Just under seven years ago, I found myself strapped to a bed in a strange place. I was all alone. I was hungry, thirsty and scared. Because I was strapped to the bed, I was unable to reach the glass of water that had been left there, and the hot chocolate someone had kindly made for me had gone cold long ago. I literally could do nothing more than count down the time until I would finally have someone by my side. Listening to the clicks and rhythms of the machines around me was forcing my eyelids to droop and the only thing preventing me from falling asleep, besides the pain, was fear. Pure, cold fear. The same fear I feel still now. On those days where it all comes back in floods, like flashes of searing white hot reminders. On those days where the smallest of tasks seem enormous and the shortest of to do lists threaten to drown me. On those days where I am nothing, apart from what happened to me that day.

365_birthdaysThe fear is still real. The humiliation, the regret, the self loathing. The pain, the sorrow and the shame. It is all still so real. And I don’t know if it will ever go away. But what I do know is this. I am not the first person to have suffered a traumatic birth, and I will not be the last person either. There are lots of women like me, and some for whom it is yet to be. But mistakes keep happening. Things keep going wrong. Women keep on taking the brunt of poor care, lack of compassion and overstretched budgets. I personally have nothing but respect and admiration for the midwives who worked with me that night; they were amazing. And I am grateful to them for the snippets of kindness and care they showed towards me. Sadly, I know the same isn’t true for all women, and I also know that many struggle to have their voices heard.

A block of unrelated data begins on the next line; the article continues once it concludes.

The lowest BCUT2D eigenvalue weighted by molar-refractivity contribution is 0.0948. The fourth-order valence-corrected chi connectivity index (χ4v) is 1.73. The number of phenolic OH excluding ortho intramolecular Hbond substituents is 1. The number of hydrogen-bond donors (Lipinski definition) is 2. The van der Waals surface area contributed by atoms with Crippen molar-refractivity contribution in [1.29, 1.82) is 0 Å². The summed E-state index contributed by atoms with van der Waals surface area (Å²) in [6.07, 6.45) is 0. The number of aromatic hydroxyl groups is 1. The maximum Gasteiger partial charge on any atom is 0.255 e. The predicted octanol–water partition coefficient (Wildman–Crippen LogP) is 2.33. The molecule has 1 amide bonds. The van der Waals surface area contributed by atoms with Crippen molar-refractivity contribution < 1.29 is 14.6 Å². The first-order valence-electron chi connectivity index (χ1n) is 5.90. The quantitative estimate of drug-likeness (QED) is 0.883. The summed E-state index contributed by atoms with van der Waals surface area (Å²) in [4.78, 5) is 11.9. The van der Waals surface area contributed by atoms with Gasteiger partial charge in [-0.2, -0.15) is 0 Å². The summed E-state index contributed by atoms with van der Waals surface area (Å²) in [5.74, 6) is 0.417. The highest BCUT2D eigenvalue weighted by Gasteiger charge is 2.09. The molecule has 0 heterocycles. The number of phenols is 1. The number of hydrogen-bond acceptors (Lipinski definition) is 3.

Why is that? Why, when my voice matters just as much yours does, am I being told I should not speak out? I should not share my story. I should not write about my experience and how it has impacted my life. Still. Today. Seven years on. Had it been a car crash that had attempted to destroy my life, would it be more acceptable for me to talk about it? Would you then be more willing to listen and take action to make the roads safer for fellow drivers? Would you then be more open to discussing the flaws of cars and what car makers can do to make them safer?

Why, because I haven’t already suffered enough, should I hide behind a cloak of shame because of something that happened to me? Something I share because I need to. And because I know that somewhere out there another woman will read it, connect with it, and just possibly feel a little less alone. A little less to blame. A little less abnormal.

When we try to silence women we’re sending them a clear message. Your voice doesn’t matter. Your feelings do not matter. YOU do not matter.

We have to fight this. We have to stand up and make people listen. We have to remember that our voices matter. My voice matters.

Just under seven years ago I was strapped to a bed and I was alone. I was scared. I was struggling. I couldn’t speak up, I couldn’t fight and I couldn’t even believe that my baby would make it to the end of the nightmare. I needed you. I needed you to speak up. I needed you to help me feel less alone.